I love getting out in the garden and tending to my plants. There’s a simple joy that goes hand in hand with watering them and watching them grow, and it is amazing how they respond to a little fertiliser.
Sometimes I choose my time to do this just right and all I can hear is the trickle of the water as I move from pot to pot, watering each plant in turn. It centres me and I enjoy it – it’s addictive, it’s therapeutic, and it has its own rewards. It’s a simple pleasure that keeps me still.
A little like blogging. I enjoy writing about and sharing my thoughts, I look forward to sharing photos I capture, and I love the interaction with those with whom I share my posts. But . . .
Sometimes, doing so is the hardest thing. Sometimes, allowing the inside out is difficult. Sometimes, I get too busy with other things. Toastmasters for example. As much as I love gardening and blogging, I also love writing speeches and presenting them, and all of that takes time. Often, writing a speech can take weeks – or longer – and then starts the process of learning the speech.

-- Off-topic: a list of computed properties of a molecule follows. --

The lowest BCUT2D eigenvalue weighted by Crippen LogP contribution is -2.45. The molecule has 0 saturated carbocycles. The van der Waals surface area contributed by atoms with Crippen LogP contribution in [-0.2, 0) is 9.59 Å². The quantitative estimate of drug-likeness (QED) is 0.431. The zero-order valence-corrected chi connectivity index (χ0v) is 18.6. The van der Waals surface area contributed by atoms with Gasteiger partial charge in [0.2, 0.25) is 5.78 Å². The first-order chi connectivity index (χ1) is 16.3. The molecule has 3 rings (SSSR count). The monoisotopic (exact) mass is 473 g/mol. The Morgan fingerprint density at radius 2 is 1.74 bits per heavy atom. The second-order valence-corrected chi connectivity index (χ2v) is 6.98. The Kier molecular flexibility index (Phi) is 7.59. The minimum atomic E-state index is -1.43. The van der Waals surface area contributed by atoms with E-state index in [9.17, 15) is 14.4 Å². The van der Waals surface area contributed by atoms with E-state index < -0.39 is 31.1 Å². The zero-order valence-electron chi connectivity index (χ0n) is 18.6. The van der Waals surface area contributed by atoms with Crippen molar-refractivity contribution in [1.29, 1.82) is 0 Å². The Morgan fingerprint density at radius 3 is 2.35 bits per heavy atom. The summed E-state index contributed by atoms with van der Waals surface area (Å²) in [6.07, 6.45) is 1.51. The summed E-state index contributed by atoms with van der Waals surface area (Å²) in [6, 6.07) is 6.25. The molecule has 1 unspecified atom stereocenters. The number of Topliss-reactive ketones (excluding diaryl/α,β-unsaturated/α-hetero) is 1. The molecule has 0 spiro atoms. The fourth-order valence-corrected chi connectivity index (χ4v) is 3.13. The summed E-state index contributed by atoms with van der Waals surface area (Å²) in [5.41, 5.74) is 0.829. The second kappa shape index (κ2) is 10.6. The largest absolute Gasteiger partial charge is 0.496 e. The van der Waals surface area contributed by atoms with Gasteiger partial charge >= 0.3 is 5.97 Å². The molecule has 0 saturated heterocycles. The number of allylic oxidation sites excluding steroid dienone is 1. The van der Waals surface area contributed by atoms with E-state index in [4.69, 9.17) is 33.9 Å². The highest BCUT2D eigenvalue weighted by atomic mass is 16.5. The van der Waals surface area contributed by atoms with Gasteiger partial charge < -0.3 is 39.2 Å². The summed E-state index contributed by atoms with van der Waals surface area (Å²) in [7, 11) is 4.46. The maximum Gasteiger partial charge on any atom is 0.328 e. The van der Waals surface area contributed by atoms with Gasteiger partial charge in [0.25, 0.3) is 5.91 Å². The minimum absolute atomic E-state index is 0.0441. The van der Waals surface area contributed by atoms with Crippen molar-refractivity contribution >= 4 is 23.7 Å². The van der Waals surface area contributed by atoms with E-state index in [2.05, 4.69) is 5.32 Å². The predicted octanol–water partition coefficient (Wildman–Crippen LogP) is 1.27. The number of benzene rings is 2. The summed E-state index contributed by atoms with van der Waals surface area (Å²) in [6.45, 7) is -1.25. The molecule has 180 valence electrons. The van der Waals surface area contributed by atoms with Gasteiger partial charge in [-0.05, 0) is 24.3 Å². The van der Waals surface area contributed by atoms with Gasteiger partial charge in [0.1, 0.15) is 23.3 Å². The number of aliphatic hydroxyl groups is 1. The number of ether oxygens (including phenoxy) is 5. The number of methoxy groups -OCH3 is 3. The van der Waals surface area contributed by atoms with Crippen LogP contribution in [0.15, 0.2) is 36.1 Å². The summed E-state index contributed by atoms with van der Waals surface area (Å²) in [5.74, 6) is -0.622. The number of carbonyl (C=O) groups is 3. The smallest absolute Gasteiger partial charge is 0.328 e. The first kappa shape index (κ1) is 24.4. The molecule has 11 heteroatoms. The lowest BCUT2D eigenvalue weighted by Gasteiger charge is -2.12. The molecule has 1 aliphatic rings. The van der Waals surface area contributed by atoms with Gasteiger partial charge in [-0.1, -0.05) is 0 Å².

I love to hone it and tweak it and practice it until it sings and is like another layer of clothing. This is what I’ve been doing lately, only this time, this speech was different. It was for a segment called ‘Open Mike’ – five-minute stand-up comedy routine.
If you think public speaking is tough, then stand up comedy is its big brother – on steroids. I cannot remember being so nervous, at least not in recent years. Was I going to be funny? Would I remember all my ‘lines’? Would the audience laugh?
I needn’t have worried so much because my ‘routine’ (for want of a better word) was well received and I solicited as many – if not more – laughs than I expected.
This was at a meeting of The Comedy Club, a new Toastmasters club that is in formation and sponsored by myself and my friend Tracey, and although every meeting the agenda has that ‘Open Mike’ segment, the club is ‘a serious club for serious speakers’. Yes, the name is a play on words, but we also focus on learning the ‘art’ of comedy and how to effortlessly inject it into our speeches.
My assignment for the night – that the nerve-racking five-minute stand-up comedy routine – wasn’t serious at all, and yet, as nervous as I was, apparently, I was seriously funny talking about Dean, my bad luck magnet, and (some of) the disastrous holidays we’ve had over the years.
Honestly, I can’t wait to be assigned this role again, and if this is what keeps me from being still, I say “Bring it on!”
(Dean can always water my plants.)